Part of Tudor's DNA was using ETA movements. ETA Tudors are already becoming collectable, which affects the resale value. Personally, there's just something about Sellitas being a direct copy of what is already a third party movement that just turns me off.
 

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Part of Tudor's DNA was using ETA movements. ETA Tudors are already becoming collectable, which affects the resale value. Personally, there's just something about Sellitas being a direct copy of what is already a third party movement that just turns me off.
My understanding is that Sellita is not a "direct copy". They are very very similar but there are some material differences between the two. I think Archer in another thread did a very thorough breakdown of the differences. I tend to have a little bit of a bias against Sellita and prefer ETA; I tend to think of Selitta as sort of a more budget alternative and not quite as high quality. I'm not sure if this bias is justified.
 

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My understanding is that Sellita is not a "direct copy". They are very very similar but there are some material differences between the two. I think Archer in another thread did a very thorough breakdown of the differences. I tend to have a little bit of a bias against Sellita and prefer ETA; I tend to think of Selitta as sort of a more budget alternative and not quite as high quality. I'm not sure if this bias is justified.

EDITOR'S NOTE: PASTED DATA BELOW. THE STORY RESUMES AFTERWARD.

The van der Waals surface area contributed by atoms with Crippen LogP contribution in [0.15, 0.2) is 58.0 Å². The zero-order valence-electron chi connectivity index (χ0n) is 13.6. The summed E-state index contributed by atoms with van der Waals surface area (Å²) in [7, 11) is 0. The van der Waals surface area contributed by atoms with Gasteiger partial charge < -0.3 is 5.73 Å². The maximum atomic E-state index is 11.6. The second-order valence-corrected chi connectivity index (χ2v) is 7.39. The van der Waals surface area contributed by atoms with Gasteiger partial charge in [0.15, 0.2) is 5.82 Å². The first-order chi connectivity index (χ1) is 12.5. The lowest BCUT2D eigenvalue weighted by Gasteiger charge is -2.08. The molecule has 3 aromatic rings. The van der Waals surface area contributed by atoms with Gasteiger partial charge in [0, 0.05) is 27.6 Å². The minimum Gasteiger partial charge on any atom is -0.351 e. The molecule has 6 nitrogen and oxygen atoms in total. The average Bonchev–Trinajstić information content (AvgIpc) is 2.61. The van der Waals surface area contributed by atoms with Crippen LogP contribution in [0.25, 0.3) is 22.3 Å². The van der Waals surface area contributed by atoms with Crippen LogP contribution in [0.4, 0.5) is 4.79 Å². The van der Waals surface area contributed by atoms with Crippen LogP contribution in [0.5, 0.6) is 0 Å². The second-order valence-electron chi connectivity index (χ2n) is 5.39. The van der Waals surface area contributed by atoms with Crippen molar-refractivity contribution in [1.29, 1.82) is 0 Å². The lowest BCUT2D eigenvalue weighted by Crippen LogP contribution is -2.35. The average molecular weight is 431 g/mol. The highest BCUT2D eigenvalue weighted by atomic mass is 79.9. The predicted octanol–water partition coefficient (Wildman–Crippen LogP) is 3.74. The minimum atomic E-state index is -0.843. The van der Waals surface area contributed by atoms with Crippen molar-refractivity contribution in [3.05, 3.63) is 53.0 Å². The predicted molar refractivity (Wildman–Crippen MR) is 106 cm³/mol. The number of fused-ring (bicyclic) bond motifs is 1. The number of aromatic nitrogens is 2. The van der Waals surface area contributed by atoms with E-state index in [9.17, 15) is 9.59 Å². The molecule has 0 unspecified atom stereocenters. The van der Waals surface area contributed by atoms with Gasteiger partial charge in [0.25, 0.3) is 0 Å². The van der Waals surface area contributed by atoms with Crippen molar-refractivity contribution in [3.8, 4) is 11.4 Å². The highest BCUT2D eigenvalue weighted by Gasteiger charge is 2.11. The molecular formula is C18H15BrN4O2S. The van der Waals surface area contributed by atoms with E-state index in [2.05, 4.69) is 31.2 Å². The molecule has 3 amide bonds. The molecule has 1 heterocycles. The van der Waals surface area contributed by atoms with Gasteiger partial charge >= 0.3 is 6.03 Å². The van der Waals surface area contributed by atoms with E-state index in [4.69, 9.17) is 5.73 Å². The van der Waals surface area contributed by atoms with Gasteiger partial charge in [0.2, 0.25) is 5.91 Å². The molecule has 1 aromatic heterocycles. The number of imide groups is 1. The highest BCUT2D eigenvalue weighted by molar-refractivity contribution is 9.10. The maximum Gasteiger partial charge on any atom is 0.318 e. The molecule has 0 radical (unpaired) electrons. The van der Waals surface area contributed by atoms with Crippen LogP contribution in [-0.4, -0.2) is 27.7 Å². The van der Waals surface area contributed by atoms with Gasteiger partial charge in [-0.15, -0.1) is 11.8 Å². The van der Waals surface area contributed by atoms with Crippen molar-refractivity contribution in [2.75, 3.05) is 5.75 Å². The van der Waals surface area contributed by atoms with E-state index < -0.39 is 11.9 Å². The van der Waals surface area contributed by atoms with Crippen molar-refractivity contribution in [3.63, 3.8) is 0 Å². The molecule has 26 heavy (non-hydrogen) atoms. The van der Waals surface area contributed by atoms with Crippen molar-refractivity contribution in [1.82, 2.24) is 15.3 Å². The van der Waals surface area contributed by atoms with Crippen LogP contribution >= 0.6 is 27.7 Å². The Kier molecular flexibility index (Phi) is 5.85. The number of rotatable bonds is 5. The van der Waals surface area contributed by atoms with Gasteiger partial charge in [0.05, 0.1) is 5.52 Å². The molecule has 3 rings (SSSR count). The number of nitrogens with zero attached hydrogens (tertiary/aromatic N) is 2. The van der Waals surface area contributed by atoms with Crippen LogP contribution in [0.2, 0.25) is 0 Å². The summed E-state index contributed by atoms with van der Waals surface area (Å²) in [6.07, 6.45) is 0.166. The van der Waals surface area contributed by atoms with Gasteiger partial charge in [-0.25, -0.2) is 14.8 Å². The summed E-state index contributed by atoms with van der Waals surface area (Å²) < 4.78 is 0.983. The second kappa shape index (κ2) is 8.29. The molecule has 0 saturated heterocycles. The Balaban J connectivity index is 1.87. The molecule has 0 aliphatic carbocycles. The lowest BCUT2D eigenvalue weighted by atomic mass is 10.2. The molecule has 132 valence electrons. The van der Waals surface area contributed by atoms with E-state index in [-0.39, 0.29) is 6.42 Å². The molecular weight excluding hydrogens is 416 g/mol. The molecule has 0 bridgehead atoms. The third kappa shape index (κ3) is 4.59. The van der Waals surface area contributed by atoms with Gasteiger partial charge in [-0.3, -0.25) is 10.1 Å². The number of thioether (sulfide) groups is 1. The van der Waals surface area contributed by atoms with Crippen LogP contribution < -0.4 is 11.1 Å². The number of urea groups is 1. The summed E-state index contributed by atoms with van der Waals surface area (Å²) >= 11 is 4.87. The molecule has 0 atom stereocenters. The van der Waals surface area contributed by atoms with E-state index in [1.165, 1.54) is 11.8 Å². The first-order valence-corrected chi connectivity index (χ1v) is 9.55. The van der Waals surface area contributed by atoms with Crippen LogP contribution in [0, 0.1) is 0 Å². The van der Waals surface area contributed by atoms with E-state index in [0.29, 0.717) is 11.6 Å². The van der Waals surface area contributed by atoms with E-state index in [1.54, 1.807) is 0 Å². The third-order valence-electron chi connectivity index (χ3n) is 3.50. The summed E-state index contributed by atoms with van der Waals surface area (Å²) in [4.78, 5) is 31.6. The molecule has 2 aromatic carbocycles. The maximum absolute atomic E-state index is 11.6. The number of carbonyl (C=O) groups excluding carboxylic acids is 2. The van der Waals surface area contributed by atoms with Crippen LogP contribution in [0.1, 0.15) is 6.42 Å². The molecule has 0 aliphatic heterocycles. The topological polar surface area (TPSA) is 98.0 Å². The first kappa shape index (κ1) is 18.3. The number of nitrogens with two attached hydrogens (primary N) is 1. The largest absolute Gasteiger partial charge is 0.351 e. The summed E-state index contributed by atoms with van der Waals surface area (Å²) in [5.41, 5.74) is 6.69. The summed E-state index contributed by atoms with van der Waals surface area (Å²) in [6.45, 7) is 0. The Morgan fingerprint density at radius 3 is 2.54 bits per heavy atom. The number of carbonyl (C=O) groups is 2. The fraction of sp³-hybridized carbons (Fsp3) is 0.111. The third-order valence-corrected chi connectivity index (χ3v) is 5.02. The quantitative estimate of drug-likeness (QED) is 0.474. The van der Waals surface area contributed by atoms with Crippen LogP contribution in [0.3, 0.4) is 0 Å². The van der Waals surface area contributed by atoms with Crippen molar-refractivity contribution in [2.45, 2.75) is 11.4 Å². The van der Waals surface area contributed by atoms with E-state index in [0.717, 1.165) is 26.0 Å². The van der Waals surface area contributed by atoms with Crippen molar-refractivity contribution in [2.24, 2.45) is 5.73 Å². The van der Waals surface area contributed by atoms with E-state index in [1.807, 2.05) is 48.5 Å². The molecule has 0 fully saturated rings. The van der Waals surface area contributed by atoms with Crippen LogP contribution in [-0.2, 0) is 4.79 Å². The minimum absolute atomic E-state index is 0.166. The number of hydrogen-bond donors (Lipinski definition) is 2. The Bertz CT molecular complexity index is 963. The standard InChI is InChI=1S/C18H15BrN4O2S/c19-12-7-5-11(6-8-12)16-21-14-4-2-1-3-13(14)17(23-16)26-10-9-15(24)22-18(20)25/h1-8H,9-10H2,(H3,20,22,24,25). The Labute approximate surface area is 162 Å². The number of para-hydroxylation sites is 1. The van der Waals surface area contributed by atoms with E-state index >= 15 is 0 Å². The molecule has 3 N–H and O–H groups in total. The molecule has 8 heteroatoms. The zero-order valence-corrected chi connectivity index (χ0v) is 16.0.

Sure, there are technically some "differences". But, my point is not to debate the differences between the two movements.... Like yourself, I feel the Sellita is more budget alternative, and personally I wouldn't knowingly pay > $3000 for a Sellita based watch.
 

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I wish I had something more to contribute other than that I, too, am in the same boat! I bought a 1926 in May under the impression that it was powered by a 2824. At the time, photos of a Tudor SW200-1 were floating around but assumed to be counterfeit. It makes me wonder how long they've actually been using Sellita but claiming ETA... all year? after reopening over the summer? just recently as a result of economic uncertainty. I think I'll go to my AD as well.
 

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Discussion Starter #15
I wish I had something more to contribute other than that I, too, am in the same boat! I bought a 1926 in May under the impression that it was powered by a 2824. At the time, photos of a Tudor SW200-1 were floating around but assumed to be counterfeit. It makes me wonder how long they've actually been using Sellita but claiming ETA... all year? after reopening over the summer? just recently as a result of economic uncertainty. I think I'll go to my AD as well.